Explosions occurred on three occasions, the first and most serious in one of the fusing rooms on the night of 5 December 1916, when 35 women lost their lives. The injured were taken to the Leeds General Infirmary, aid being provided by the factory medical staff, the ambulance corps and the voluntary motor transport section. Residents of Lazencroft Cottage, at the time, are understood to have witnessed crowds of workers, many with yellowed faces, rushing along Manston Lane, all in a state of great distress. The second accident, three months later on 21 March, 1917, killed two girls and in the third accident on 31 March, 1918 (a time when the King and Queen were visiting Leeds), three men lost their lives. In the traumatic aftermath of these incidents, girls were found readily volunteering to resume work in the danger areas, once repairs had been undertaken.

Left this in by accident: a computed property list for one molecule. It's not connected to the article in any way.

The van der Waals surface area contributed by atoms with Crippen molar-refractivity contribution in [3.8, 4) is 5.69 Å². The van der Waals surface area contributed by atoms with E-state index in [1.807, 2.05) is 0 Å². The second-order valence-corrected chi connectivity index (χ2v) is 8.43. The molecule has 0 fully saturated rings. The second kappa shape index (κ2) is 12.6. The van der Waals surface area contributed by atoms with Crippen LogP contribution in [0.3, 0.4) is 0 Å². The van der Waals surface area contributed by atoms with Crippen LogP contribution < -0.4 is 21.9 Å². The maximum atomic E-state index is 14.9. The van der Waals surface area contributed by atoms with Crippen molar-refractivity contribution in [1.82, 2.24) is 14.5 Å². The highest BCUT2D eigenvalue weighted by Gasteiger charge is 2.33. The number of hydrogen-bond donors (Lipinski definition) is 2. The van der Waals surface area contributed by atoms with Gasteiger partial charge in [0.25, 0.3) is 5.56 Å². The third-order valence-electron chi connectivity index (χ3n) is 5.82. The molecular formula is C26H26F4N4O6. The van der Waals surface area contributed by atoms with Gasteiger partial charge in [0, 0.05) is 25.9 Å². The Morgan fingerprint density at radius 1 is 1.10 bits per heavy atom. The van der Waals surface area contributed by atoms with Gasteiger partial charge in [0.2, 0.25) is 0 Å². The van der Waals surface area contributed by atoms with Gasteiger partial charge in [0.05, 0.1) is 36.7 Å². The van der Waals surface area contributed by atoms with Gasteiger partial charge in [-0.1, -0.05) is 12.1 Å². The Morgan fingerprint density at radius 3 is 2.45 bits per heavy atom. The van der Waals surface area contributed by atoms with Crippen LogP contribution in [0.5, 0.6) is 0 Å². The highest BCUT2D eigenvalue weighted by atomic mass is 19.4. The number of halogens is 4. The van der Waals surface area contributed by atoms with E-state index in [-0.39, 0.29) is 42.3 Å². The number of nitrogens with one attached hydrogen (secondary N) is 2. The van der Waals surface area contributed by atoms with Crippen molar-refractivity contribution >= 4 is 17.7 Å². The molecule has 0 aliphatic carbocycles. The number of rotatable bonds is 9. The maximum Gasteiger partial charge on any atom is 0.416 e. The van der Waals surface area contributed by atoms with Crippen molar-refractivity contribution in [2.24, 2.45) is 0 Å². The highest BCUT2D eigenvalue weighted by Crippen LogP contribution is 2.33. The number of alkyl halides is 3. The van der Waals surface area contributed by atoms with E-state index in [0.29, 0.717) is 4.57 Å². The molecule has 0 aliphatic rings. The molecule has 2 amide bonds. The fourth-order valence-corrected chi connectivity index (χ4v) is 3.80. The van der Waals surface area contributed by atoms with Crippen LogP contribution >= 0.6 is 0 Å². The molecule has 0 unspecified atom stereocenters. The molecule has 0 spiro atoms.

The effect of the explosion